Fall Group Interval Training dates are available now! New for Fall 2018,  I'm blocking out four Saturdays in a row. Contact me to register for one or all of the dates. Choose the early 7:30 time slot or sleep in a bit and choose the 9:00am. The sessions are limited to eight participants so you'll want to reserve your spot soon. Hope to see you there!




Friday, August 17, 2018

Fit For Life: Your 70s

Your body changes with each passing year - and your workout program should, too. "Fitness is a marathon" says trainer Billy Anderson. It's the accumulation of fitness over time that matters. Focusing on strength, coordination, cardiovascular fitness and mobility is vital at every age. Today I continue a series of blogs offering insights on what it takes to stay fit in each decade of life.


In Your 70s

SLOW & STEADY

You can continue to strength train, do cardio, stretch, hike and even pursue-high impact activities - as long as you take your time, monitor your response, and adjust accordingly.

Chronological age is not a good indicator of biological age. Some people who are in their 80s are as agile & vibrant as some in their 60s. Physical activity could be one of the factors that contributes to the difference. The body deteriorates with time, yet how quickly and drastically those changes happen can be up to you.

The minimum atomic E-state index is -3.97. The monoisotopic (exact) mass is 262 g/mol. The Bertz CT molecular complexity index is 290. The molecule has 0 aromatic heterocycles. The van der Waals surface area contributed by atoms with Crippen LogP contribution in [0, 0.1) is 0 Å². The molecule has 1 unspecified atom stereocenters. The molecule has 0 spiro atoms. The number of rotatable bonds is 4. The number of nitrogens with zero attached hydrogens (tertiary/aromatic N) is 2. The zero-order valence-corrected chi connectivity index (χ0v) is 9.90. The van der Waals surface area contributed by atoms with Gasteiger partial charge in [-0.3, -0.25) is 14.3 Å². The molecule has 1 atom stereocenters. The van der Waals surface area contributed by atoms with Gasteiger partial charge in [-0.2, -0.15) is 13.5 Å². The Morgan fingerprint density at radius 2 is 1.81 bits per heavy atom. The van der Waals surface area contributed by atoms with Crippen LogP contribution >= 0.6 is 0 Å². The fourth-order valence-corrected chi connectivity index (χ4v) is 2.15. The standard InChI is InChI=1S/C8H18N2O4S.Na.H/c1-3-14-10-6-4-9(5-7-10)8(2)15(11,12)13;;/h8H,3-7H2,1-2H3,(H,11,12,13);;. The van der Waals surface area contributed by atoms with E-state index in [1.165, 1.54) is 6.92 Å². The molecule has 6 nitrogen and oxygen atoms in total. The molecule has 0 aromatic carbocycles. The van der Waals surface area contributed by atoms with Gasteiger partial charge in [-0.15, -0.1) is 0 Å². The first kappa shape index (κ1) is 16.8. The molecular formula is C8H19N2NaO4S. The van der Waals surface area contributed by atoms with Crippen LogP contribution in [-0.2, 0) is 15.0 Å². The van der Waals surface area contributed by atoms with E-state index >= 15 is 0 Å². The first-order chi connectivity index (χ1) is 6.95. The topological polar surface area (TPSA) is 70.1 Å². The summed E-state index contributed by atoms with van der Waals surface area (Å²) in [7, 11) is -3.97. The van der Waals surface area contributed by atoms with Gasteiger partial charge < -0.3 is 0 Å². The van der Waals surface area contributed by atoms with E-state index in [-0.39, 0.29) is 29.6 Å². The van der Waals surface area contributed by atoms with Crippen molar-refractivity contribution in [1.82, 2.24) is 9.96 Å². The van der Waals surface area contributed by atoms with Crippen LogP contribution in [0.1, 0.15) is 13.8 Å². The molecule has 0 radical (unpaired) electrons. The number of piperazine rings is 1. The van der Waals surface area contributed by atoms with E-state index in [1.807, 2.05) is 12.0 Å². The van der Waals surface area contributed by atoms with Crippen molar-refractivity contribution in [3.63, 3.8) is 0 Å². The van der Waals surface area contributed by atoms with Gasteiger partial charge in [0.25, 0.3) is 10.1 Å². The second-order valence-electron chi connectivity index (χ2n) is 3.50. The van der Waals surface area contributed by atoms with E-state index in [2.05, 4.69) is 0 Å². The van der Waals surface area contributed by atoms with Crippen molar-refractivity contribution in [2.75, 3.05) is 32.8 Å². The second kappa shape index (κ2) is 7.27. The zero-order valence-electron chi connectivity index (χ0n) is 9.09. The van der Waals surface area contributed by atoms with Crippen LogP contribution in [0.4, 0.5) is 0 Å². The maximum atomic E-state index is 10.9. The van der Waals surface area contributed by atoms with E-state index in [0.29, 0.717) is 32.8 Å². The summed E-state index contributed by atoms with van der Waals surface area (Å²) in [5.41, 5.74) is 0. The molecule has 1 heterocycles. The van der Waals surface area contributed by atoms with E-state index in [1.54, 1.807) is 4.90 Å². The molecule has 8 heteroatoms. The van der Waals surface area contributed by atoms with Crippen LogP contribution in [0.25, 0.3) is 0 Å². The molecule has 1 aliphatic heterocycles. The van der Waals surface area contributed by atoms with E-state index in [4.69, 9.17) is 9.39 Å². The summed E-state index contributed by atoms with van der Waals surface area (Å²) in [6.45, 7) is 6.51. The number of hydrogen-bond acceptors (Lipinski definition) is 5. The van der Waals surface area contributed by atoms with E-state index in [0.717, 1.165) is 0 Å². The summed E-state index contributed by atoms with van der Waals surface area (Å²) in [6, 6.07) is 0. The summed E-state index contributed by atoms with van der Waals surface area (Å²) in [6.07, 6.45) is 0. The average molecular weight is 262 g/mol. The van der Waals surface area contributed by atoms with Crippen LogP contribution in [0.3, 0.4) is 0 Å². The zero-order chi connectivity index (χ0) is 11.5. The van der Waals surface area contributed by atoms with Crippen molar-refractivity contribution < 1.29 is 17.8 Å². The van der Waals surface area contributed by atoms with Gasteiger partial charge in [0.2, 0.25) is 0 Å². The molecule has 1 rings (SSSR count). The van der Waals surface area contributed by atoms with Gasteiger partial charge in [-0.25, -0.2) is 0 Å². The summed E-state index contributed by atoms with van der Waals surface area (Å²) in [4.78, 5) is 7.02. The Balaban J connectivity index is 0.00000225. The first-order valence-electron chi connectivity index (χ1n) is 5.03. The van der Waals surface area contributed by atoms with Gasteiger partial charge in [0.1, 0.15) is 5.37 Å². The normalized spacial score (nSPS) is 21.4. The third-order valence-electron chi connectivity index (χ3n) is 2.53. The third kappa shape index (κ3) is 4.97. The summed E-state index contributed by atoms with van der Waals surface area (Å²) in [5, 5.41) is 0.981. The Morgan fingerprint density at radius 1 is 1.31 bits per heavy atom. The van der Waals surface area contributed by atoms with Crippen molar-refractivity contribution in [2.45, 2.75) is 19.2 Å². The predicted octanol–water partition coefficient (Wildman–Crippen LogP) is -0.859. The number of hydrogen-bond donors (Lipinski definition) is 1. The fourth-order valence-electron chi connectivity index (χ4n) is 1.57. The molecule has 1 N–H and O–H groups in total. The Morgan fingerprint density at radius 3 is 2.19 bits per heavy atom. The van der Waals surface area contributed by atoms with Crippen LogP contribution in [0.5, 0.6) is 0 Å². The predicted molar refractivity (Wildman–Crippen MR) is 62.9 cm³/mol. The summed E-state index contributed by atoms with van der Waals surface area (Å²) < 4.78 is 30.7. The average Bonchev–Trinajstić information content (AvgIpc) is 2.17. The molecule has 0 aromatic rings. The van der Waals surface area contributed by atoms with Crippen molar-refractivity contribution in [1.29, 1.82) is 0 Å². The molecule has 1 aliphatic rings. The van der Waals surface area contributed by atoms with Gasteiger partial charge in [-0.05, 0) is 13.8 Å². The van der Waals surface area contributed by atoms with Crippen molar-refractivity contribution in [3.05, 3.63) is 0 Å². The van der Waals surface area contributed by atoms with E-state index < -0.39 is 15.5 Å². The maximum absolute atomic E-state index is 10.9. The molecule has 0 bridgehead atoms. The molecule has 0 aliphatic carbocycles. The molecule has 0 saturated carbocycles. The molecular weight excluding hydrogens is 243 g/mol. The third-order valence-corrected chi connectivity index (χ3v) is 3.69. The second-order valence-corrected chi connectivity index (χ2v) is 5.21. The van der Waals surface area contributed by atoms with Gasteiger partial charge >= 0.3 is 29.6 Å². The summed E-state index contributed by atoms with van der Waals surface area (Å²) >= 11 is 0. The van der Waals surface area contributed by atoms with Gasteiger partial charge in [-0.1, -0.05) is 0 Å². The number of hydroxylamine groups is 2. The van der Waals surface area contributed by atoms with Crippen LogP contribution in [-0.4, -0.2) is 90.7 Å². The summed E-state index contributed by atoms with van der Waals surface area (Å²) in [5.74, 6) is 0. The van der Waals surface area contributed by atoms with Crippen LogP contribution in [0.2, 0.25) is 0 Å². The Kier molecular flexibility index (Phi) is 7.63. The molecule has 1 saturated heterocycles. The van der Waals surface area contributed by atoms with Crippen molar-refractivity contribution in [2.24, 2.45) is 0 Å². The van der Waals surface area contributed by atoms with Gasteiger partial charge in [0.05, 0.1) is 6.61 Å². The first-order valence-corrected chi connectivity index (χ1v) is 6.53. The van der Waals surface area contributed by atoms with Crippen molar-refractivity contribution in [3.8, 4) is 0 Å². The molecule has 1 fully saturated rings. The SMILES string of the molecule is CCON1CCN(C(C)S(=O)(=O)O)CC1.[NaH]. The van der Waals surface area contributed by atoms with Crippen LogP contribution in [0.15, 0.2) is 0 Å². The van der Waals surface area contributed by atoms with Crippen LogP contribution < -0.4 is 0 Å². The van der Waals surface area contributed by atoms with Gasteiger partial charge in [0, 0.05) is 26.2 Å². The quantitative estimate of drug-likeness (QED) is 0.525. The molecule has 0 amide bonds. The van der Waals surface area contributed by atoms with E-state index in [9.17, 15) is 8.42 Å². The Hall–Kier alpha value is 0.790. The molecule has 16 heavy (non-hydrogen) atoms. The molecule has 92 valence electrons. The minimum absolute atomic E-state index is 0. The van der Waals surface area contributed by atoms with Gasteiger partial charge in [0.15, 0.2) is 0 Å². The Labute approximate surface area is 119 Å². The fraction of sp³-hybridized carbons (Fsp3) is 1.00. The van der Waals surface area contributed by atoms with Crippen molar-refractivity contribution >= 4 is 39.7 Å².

If you haven't strength trained regularly, muscle loss may now reach critical levels, interfering with balance, gait and other daily activities. But if you take up strength training in this decade, those changes are reversible.  A number of studies including adults in their 70s have found that progressive strength training can lead to increased muscle mass, more ease with activities like climbing stairs and carrying groceries, better balance and reduced joint pain. Most exercisers in this group find strength training empowering. People get excited when they see and feel the results of their hard work. It may take a little longer, but septuagenarians can reach really impressive results.
You may need to do a longer warm-up and incorporate more rest between sets by the time you reach your 70s. Monitor your heart rate and muscle soreness to determine how fast to progress with your chosen activity. If you are just starting out, recruit a pro who can help you develop appropriate workout strategies. The price you pay is negligible compared to the benefits for life.